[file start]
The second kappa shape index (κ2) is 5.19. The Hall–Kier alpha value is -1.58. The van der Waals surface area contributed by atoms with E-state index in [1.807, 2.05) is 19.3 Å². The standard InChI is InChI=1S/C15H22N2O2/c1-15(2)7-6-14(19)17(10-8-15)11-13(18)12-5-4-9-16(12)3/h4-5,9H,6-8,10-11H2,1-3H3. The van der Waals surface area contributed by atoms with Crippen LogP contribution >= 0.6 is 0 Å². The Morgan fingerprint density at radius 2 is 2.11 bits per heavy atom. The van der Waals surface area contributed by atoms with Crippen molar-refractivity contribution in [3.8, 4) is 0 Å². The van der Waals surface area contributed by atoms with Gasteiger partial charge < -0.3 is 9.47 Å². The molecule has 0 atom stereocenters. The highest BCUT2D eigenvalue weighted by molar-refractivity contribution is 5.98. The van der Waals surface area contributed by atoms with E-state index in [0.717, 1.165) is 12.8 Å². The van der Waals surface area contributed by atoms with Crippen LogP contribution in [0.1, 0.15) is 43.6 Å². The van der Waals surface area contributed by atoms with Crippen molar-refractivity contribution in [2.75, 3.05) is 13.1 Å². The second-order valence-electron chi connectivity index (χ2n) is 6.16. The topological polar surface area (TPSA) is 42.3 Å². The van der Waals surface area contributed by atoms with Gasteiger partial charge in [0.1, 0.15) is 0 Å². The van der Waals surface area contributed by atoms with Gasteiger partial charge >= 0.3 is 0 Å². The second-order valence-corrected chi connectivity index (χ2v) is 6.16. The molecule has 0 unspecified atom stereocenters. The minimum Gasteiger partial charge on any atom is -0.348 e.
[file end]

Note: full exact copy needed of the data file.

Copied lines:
The second kappa shape index (κ2) is 5.19. The Hall–Kier alpha value is -1.58. The van der Waals surface area contributed by atoms with E-state index in [1.807, 2.05) is 19.3 Å². The standard InChI is InChI=1S/C15H22N2O2/c1-15(2)7-6-14(19)17(10-8-15)11-13(18)12-5-4-9-16(12)3/h4-5,9H,6-8,10-11H2,1-3H3. The van der Waals surface area contributed by atoms with Crippen LogP contribution >= 0.6 is 0 Å². The Morgan fingerprint density at radius 2 is 2.11 bits per heavy atom. The van der Waals surface area contributed by atoms with Crippen molar-refractivity contribution in [3.8, 4) is 0 Å². The van der Waals surface area contributed by atoms with Gasteiger partial charge < -0.3 is 9.47 Å². The molecule has 0 atom stereocenters. The highest BCUT2D eigenvalue weighted by molar-refractivity contribution is 5.98. The van der Waals surface area contributed by atoms with E-state index in [0.717, 1.165) is 12.8 Å². The van der Waals surface area contributed by atoms with Crippen LogP contribution in [0.1, 0.15) is 43.6 Å². The van der Waals surface area contributed by atoms with Crippen molar-refractivity contribution in [2.75, 3.05) is 13.1 Å². The second-order valence-electron chi connectivity index (χ2n) is 6.16. The topological polar surface area (TPSA) is 42.3 Å². The van der Waals surface area contributed by atoms with Gasteiger partial charge in [0.1, 0.15) is 0 Å². The van der Waals surface area contributed by atoms with Gasteiger partial charge >= 0.3 is 0 Å². The second-order valence-corrected chi connectivity index (χ2v) is 6.16. The molecule has 0 unspecified atom stereocenters. The minimum Gasteiger partial charge on any atom is -0.348 e.